Related post: Variations on a Theme.



Hat tip: Alan Crease.


Judging the Grain from the Stubble

Homer, Odyssey 14.211-221 (Odysseus in disguise, telling one of his tall tales; tr. George Herbert Palmer, slightly modified):
Nevertheless, I took to wife the daughter of a wealthy house,
winning her by my merit; because I was no weakling
and not afraid of war. Now all is gone.
Yet still, when you see stubble I think you know the grain;
hardships innumerable have pressed me sore.
In those days Ares and Athene gave me courage,
and strength to break the line; and when I picked for an ambush
our bravest, sowing the seeds of evil for our foes,
my swelling heart cast not a look on death;
but charging ever foremost, I would catch upon my spear
whatever foeman showed less speed than I.

ἠγαγόμην δὲ γυναῖκα πολυκλήρων ἀνθρώπων
εἵνεκ᾽ ἐμῆς ἀρετῆς, ἐπεὶ οὐκ ἀποφώλιος ἦα
οὐδὲ φυγοπτόλεμος· νῦν δ᾽ ἤδη πάντα λέλοιπεν·
ἀλλ᾽ ἔμπης καλάμην γέ σ᾽ ὀΐομαι εἰσορόωντα
γιγνώσκειν· ἦ γάρ με δύη ἔχει ἤλιθα πολλή.        215
ἦ μὲν δὴ θάρσος μοι Ἄρης τ᾽ ἔδοσαν καὶ Ἀθήνη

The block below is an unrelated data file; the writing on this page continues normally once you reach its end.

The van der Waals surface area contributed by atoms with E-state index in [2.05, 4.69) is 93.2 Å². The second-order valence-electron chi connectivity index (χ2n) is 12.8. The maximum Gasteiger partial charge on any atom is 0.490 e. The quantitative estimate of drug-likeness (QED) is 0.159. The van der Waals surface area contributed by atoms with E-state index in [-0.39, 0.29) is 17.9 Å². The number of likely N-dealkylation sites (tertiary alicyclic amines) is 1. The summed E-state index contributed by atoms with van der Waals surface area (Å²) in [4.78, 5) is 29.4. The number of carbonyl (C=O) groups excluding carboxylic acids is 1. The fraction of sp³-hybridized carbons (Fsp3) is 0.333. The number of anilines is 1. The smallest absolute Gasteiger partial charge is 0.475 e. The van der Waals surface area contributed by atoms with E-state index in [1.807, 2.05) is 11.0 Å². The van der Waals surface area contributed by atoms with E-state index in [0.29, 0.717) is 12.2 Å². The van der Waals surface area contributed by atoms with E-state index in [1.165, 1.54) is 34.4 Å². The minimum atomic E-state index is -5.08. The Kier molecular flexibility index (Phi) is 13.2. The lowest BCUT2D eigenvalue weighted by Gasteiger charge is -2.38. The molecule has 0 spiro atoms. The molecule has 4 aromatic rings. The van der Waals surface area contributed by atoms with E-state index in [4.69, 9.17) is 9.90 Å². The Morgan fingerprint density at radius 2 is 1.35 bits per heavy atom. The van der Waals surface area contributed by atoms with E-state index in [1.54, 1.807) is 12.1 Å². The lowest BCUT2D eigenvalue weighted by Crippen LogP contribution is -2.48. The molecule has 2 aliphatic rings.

καὶ ῥηξηνορίην· ὁπότε κρίνοιμι λόχονδε
ἄνδρας ἀριστῆας, κακὰ δυσμενέεσσι φυτεύων,
οὔ ποτέ μοι θάνατον προτιόσσετο θυμὸς ἀγήνωρ,
ἀλλὰ πολὺ πρώτιστος ἐπάλμενος ἔγχει ἕλεσκον        220
ἀνδρῶν δυσμενέων ὅ τέ μοι εἴξειε πόδεσσιν.
W.B. Stanford ad loc.:
214-15. 'Still, if you look at the straw you can see what the ear was, for I have had trouble enough and to spare' (Butler). Another agricultural Metaphor (cp. Il. 19, 222): an experienced farmer can judge from the straw or stubble alone how good the grain must have been; cp. ex stipula cognoscere aristam. Eumaeus, as a good judge of men, will recognize O.'s former prowess despite his weak and withered appearance now.